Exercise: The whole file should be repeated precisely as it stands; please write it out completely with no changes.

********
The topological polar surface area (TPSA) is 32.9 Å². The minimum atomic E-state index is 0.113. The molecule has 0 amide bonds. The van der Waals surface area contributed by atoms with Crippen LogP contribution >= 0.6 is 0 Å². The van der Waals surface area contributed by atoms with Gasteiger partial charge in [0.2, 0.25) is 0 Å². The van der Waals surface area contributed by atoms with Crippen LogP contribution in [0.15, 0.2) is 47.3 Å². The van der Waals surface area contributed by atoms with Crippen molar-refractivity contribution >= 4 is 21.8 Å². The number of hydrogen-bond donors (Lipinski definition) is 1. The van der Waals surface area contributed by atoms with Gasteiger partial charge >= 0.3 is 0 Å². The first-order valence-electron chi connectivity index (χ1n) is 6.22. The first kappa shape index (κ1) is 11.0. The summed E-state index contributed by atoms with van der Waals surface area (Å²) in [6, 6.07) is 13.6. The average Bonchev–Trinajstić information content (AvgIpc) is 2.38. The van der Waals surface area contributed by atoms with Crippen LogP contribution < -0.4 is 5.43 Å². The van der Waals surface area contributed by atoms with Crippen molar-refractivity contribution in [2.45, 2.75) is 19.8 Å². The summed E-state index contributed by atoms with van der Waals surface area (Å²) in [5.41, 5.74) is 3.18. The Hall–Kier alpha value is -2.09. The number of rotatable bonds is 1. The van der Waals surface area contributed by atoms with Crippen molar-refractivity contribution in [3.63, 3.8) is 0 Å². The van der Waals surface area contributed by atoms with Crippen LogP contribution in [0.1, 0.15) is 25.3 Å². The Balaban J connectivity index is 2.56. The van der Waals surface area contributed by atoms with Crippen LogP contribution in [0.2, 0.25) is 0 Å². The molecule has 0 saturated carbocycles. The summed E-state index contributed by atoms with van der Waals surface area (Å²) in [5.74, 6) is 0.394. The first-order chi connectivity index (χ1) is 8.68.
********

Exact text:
The topological polar surface area (TPSA) is 32.9 Å². The minimum atomic E-state index is 0.113. The molecule has 0 amide bonds. The van der Waals surface area contributed by atoms with Crippen LogP contribution >= 0.6 is 0 Å². The van der Waals surface area contributed by atoms with Gasteiger partial charge in [0.2, 0.25) is 0 Å². The van der Waals surface area contributed by atoms with Crippen LogP contribution in [0.15, 0.2) is 47.3 Å². The van der Waals surface area contributed by atoms with Crippen molar-refractivity contribution >= 4 is 21.8 Å². The number of hydrogen-bond donors (Lipinski definition) is 1. The van der Waals surface area contributed by atoms with Gasteiger partial charge >= 0.3 is 0 Å². The first-order valence-electron chi connectivity index (χ1n) is 6.22. The first kappa shape index (κ1) is 11.0. The summed E-state index contributed by atoms with van der Waals surface area (Å²) in [6, 6.07) is 13.6. The average Bonchev–Trinajstić information content (AvgIpc) is 2.38. The van der Waals surface area contributed by atoms with Crippen LogP contribution < -0.4 is 5.43 Å². The van der Waals surface area contributed by atoms with Crippen molar-refractivity contribution in [2.45, 2.75) is 19.8 Å². The summed E-state index contributed by atoms with van der Waals surface area (Å²) in [5.41, 5.74) is 3.18. The Hall–Kier alpha value is -2.09. The number of rotatable bonds is 1. The van der Waals surface area contributed by atoms with Crippen molar-refractivity contribution in [3.63, 3.8) is 0 Å². The van der Waals surface area contributed by atoms with Crippen LogP contribution in [0.1, 0.15) is 25.3 Å². The Balaban J connectivity index is 2.56. The van der Waals surface area contributed by atoms with Crippen LogP contribution in [0.2, 0.25) is 0 Å². The molecule has 0 saturated carbocycles. The summed E-state index contributed by atoms with van der Waals surface area (Å²) in [5.74, 6) is 0.394. The first-order chi connectivity index (χ1) is 8.68.